White House aides blame the Bush administration for creating a situation that made the massive plan necessary and stress that new measures need time to work.
"It's way too soon to start judging success or failure here," White House Budget Director Peter Orszag said on CBS' The Early Show Wednesday. "We inherited a large mess."
Mr. Obama's proposed budget blueprint for the 2010 fiscal year is a part of a series of efforts to reverse America's harrowing economic slide. But Wall Street with both the Dow Jones industrial average and the Standard & Poor's 500 index registering their lowest finishes in more than a decade.
That has prompted economists to question the effectiveness of President Obama's recovery plans, reports CBS News White House correspondent Bill Plante.
"The budget doesn't look very promising but why would it? [Office of Management and Budget] and Treasury are doing exactly what we got under Bush, which is more government and more waste," Daniel Mitchell of the Cato Institute told CBS News. "The stimulus plan doesn't seem to have worked and the bailouts don't seem to have worked based on the stock market."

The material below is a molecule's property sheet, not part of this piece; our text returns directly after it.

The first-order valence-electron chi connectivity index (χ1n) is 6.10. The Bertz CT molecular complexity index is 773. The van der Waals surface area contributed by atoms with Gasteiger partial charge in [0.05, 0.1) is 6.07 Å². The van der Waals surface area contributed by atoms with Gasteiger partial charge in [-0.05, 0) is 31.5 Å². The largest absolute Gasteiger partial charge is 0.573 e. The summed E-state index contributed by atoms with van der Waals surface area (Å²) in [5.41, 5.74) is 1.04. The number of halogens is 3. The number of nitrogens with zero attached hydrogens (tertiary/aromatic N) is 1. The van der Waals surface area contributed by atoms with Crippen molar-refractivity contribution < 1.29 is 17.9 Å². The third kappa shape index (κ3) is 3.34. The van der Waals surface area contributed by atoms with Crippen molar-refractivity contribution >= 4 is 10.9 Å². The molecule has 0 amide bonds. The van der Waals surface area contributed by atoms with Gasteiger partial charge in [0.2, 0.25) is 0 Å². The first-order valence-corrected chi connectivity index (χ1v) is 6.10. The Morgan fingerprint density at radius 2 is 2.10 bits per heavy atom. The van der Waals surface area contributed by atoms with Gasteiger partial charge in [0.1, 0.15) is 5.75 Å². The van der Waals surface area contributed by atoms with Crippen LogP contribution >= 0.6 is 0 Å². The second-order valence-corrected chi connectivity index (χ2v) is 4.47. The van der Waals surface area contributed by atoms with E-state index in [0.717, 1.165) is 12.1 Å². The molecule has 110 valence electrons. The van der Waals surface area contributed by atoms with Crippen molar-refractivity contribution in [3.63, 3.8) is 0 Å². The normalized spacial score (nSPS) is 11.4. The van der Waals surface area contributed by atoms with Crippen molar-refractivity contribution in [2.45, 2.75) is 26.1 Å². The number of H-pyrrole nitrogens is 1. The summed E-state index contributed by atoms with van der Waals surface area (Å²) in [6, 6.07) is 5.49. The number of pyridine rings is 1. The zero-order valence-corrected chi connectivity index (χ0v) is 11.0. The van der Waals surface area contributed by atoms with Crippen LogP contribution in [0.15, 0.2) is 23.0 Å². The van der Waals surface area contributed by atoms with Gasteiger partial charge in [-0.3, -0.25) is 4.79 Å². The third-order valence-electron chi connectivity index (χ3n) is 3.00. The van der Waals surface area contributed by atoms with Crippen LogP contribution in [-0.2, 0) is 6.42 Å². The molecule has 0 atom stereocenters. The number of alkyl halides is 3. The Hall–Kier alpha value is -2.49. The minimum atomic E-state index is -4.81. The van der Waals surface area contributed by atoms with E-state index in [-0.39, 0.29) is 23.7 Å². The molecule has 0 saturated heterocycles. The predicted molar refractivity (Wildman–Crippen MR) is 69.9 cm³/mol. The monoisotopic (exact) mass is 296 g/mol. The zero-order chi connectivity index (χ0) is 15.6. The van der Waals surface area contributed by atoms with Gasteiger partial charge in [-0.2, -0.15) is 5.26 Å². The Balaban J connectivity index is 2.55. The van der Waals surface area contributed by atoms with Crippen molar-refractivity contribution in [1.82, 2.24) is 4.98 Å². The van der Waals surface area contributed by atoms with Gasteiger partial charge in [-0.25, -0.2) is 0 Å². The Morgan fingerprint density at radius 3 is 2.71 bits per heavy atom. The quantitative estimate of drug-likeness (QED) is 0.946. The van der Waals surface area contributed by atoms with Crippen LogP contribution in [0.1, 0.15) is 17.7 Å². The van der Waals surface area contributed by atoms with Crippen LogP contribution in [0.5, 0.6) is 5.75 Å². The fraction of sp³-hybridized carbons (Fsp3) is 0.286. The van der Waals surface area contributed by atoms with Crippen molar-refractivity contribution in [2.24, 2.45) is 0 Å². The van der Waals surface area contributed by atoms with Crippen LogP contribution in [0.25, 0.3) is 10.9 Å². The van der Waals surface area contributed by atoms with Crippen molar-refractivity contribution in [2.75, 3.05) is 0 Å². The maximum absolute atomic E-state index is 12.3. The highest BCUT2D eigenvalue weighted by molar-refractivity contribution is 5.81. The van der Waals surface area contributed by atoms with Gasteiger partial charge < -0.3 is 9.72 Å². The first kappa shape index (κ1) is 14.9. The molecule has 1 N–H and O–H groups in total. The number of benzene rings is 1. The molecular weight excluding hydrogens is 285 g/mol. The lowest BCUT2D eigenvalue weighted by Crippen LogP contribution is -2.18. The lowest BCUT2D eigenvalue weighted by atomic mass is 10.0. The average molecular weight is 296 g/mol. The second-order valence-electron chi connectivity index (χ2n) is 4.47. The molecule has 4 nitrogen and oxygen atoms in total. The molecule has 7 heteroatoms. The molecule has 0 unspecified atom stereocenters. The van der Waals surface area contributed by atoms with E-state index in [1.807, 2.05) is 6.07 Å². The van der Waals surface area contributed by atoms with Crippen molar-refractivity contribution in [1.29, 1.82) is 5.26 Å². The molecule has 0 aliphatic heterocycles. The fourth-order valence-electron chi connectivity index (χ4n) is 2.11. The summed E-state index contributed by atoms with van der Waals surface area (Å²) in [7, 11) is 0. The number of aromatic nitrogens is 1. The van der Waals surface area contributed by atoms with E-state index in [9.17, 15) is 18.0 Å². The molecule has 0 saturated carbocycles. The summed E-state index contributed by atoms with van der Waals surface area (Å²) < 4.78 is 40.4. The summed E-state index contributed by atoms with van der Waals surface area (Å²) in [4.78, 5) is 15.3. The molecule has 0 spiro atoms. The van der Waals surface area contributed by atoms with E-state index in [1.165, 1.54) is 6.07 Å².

But Orszag told Early Show anchor Harry Smith that the administration isn't focused on the daily gyrations of the market.
"We're trying to focus in this budget on tackling the key things that we need to get the economy moving again - jumpstarting job growth and then tackling the long-term problems we face in education, energy and health care and doing it honestly," he said.
While proposing a $3.5 trillion budget, Mr. Obama is also looking for ways to curb wasteful spending to boost Americans' confidence in Washington.
On Wednesday, he was scheduled to outline a plan to , saying it would save Americans tens of billions of dollars, the White House said.
Agriculture Secretary Tom Vilsack and Homeland Security Secretary Janet Napolitano also were expected to talk about wasteful spending when they visit the White House.